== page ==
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For the latest agricultural news and advice,
visit the Growth Spurts blog

Less Fertilizer, More Nutrition
Giving too much phosphorus to wheat and barley plants has been shown to raise the amount stored as phytate, rather than as more digestible forms of phosphorus.  The researchers found that soil phosphorus levels may affect grain phytate levels as much as plant breeding can, offering two complementary solutions to the nutritional and environmental problems caused by high phytate levels in grains. Besides being more environmentally sound, getting the application rate for phosphorus fertilizers just right might improve the nutrients delivered by grain crops such as wheat and barley.... continued

Essentials of Disease in Wild Animals
Essentials of Disease in Wild Animals
 Zoonoses Threaten Humans, Livestock
Wild birds helped spread the West Nile virus and deer are unwitting confederates in the dissemination of Lyme Disease. Rodents are harbingers of hantavirus and avian influenza flies in on the wings of wild waterfowl. The emergence, transmission, and control of all these diseases is in some way connected to wildlife, as are rabies, tularemia, plague, brucellosis, SARS and dozens of other human and livestock afflictions.  Today's critter populations may be closely managed and monitored, but the viruses and bacteria within them are still wild and their bite can be lethal..... continued.
New Beans More Disease-Resistant 
Five new pinto bean lines released by the Agricultural Research Service (ARS) can resist significant bean diseases. The new lines, known as “BelDakMi-RMR” and numbered 19 to 23, are resistant to common bean rust, caused by the rust fungus Uromyces appendiculatus, and to the common mosaic and common mosaic necrosis viruses. These diseases reduce yield and crop quality and increase production costs. Most commercial bean varieties contain two or fewer disease-resistance genes. The BelDakMi pintos have six resistance genes--more than any other known bean. Each contains four genes for resistance to U. appendiculatus, and two for resistance to bean common mosaic and bean common mosaic necrosis. continued.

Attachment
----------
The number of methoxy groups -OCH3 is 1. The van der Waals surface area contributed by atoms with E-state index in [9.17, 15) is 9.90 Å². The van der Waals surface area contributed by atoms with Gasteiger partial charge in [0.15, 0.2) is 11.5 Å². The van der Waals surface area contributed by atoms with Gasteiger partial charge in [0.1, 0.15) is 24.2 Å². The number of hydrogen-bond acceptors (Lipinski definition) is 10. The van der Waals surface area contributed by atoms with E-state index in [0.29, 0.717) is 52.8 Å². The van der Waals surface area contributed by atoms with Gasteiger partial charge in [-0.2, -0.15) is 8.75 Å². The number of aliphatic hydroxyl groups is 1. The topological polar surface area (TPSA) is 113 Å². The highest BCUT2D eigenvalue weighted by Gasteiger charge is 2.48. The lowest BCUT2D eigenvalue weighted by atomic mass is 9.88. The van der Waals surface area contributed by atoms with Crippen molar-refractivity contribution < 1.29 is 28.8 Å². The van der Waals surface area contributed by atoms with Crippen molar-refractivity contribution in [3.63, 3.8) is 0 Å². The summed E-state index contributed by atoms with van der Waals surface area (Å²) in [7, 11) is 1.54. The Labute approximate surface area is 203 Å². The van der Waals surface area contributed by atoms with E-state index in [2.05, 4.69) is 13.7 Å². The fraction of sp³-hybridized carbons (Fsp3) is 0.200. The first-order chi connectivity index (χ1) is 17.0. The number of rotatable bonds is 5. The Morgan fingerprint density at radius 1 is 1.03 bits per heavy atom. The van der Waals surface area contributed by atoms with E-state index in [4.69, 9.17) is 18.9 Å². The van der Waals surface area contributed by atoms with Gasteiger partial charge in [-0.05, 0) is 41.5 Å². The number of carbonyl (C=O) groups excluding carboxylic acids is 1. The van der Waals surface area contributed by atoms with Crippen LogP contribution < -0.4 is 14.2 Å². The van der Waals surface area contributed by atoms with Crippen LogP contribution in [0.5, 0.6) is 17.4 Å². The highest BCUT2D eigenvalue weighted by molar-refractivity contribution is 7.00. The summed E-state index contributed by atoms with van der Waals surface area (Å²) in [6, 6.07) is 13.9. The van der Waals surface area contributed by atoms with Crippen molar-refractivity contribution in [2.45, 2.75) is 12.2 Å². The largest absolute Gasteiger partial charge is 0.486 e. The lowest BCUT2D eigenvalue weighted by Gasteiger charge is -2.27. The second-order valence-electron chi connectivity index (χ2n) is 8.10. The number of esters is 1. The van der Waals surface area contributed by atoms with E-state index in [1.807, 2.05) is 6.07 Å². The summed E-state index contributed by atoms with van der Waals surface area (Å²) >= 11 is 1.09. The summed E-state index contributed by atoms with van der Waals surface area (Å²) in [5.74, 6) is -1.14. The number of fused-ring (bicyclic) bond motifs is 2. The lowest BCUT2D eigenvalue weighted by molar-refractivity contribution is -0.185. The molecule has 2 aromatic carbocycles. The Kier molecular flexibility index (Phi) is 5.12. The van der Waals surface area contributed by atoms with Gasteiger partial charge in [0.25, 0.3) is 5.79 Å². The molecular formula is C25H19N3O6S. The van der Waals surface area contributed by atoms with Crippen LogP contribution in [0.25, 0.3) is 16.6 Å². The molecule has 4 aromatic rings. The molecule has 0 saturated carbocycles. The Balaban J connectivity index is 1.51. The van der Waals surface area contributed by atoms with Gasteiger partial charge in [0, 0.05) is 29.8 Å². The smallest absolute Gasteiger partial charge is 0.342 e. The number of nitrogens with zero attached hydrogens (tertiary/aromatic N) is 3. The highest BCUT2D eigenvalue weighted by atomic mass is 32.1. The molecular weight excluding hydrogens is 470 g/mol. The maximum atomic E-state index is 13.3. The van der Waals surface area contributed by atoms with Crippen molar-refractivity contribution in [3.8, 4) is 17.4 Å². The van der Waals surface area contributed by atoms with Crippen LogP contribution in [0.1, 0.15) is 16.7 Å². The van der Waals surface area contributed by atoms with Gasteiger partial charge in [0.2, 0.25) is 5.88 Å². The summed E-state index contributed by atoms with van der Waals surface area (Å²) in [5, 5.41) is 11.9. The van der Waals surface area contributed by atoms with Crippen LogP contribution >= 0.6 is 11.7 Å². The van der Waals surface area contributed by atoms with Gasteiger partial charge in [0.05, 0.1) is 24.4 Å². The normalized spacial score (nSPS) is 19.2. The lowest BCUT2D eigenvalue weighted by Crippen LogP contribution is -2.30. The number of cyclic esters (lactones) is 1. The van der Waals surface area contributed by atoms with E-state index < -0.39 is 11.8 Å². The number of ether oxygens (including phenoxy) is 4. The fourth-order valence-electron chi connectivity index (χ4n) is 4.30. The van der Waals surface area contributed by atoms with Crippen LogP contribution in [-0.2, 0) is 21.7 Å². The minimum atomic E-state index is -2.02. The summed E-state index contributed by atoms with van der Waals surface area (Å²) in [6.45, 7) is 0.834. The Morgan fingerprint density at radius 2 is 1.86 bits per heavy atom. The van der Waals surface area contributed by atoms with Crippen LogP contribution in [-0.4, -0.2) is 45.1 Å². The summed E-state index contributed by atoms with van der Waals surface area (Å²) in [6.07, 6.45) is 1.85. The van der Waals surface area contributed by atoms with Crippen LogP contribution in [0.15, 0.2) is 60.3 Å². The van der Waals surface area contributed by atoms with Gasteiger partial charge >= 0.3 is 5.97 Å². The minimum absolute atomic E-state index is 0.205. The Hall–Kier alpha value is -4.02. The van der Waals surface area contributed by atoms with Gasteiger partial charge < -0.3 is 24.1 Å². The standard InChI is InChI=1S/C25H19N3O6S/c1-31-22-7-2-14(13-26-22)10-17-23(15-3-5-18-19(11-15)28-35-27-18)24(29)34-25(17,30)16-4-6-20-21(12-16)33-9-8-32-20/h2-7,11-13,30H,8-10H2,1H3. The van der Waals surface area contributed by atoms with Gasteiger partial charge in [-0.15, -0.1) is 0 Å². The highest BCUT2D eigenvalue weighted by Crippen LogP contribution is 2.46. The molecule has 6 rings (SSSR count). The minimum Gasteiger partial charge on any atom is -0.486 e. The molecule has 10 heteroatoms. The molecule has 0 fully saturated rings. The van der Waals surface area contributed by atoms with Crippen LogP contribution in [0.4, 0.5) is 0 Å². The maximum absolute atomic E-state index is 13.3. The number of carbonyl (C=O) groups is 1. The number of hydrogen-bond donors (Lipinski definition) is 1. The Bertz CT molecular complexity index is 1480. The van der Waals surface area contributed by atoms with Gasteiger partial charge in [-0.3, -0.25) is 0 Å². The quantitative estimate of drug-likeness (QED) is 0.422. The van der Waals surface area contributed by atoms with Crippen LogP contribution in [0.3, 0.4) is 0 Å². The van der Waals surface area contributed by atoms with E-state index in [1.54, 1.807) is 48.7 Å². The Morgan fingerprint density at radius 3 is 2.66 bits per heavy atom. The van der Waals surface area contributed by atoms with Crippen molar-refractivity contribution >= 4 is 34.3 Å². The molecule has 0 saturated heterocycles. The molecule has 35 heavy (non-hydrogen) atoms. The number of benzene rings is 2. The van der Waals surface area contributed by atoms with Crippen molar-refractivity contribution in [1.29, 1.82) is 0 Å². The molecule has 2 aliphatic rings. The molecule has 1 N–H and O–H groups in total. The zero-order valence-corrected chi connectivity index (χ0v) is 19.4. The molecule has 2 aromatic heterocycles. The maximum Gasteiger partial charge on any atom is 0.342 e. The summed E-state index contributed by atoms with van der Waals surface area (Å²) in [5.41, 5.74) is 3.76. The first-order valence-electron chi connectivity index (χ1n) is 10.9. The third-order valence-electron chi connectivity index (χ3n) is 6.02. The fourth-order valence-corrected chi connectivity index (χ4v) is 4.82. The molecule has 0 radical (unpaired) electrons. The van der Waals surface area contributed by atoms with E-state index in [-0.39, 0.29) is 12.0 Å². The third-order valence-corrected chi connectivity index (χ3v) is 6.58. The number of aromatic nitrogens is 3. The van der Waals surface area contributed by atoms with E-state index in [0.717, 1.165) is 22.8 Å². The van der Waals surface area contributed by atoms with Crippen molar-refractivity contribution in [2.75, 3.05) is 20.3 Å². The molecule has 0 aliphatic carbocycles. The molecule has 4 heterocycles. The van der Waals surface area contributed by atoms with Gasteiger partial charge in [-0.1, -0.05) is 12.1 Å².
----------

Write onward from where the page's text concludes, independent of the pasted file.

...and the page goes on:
Direct from the Grower

Database Nation
The Death of Privacy in the 21st Century 
Producers' Personal Information Released
 The Farm Service Agency  (FSA) announced today that a firm under contract with its  Kansas City Administrative Office inadvertently released  the social security and tax identification numbers of  approximately 350,000 participants in the tobacco buyout  program as part of a response to a number of Freedom of  Information Act (FOIA) requests. The social security and tax identification numbers, which are protected from release under terms of the Privacy Act, were inadvertently sent to eight requesters  on January 19, 2006, along with program data authorized  for release.  FSA officials discovered the error on  February 9, 2006 .... continued.
Mushrooms' Secret May Fuel Alternative Energies 
 Fallen logs on the forest floor make a perfect home for Shiitake mushrooms. These fungi -- sold as a delicacy in the produce section of your local supermarket -- thrive on the downed wood, turning it into sugars that they use for food. Agricultural Research Service scientists in California have found and copied a Shiitake gene that's key to the mushroom's ability to dissolve wood.... continued.

Mushroom Kit

Growth Spurt Archives


Plant Roots
Plant Roots
Growth, Function and Interactions with the Soil

Flowering and its Manipulation
Flowering and its Manipulation

Diesel Tractor

Under the Tuscan Sun

Organic Seasalt

Nontimber Forest Products in the United States